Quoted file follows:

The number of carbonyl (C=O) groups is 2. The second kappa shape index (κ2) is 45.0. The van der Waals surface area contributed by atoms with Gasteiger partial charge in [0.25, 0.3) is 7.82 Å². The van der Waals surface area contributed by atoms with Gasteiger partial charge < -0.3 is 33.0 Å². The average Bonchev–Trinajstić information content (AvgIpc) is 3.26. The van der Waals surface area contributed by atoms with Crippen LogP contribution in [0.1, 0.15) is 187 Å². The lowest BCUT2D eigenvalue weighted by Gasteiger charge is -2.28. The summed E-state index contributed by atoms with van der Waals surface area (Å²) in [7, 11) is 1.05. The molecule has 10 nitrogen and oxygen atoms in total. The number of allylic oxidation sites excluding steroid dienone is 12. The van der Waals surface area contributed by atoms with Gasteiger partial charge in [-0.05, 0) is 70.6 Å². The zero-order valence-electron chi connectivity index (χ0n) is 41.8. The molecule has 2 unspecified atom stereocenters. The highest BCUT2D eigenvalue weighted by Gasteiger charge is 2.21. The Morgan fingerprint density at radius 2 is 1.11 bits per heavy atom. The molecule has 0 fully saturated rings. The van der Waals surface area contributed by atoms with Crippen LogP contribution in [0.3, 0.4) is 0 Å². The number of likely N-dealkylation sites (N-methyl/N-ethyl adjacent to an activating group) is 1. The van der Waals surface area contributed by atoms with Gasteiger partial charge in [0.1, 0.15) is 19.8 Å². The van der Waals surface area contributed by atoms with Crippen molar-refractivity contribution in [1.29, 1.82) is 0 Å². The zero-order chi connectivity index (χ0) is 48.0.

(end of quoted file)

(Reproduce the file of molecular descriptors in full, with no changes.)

The number of carbonyl (C=O) groups is 2. The second kappa shape index (κ2) is 45.0. The van der Waals surface area contributed by atoms with Gasteiger partial charge in [0.25, 0.3) is 7.82 Å². The van der Waals surface area contributed by atoms with Gasteiger partial charge < -0.3 is 33.0 Å². The average Bonchev–Trinajstić information content (AvgIpc) is 3.26. The van der Waals surface area contributed by atoms with Crippen LogP contribution in [0.1, 0.15) is 187 Å². The lowest BCUT2D eigenvalue weighted by Gasteiger charge is -2.28. The summed E-state index contributed by atoms with van der Waals surface area (Å²) in [7, 11) is 1.05. The molecule has 10 nitrogen and oxygen atoms in total. The number of allylic oxidation sites excluding steroid dienone is 12. The van der Waals surface area contributed by atoms with Gasteiger partial charge in [-0.05, 0) is 70.6 Å². The zero-order valence-electron chi connectivity index (χ0n) is 41.8. The molecule has 2 unspecified atom stereocenters. The highest BCUT2D eigenvalue weighted by Gasteiger charge is 2.21. The Morgan fingerprint density at radius 2 is 1.11 bits per heavy atom. The molecule has 0 fully saturated rings. The van der Waals surface area contributed by atoms with Crippen LogP contribution in [0.3, 0.4) is 0 Å². The number of likely N-dealkylation sites (N-methyl/N-ethyl adjacent to an activating group) is 1. The van der Waals surface area contributed by atoms with Gasteiger partial charge in [0.1, 0.15) is 19.8 Å². The van der Waals surface area contributed by atoms with Crippen molar-refractivity contribution in [1.29, 1.82) is 0 Å². The zero-order chi connectivity index (χ0) is 48.0.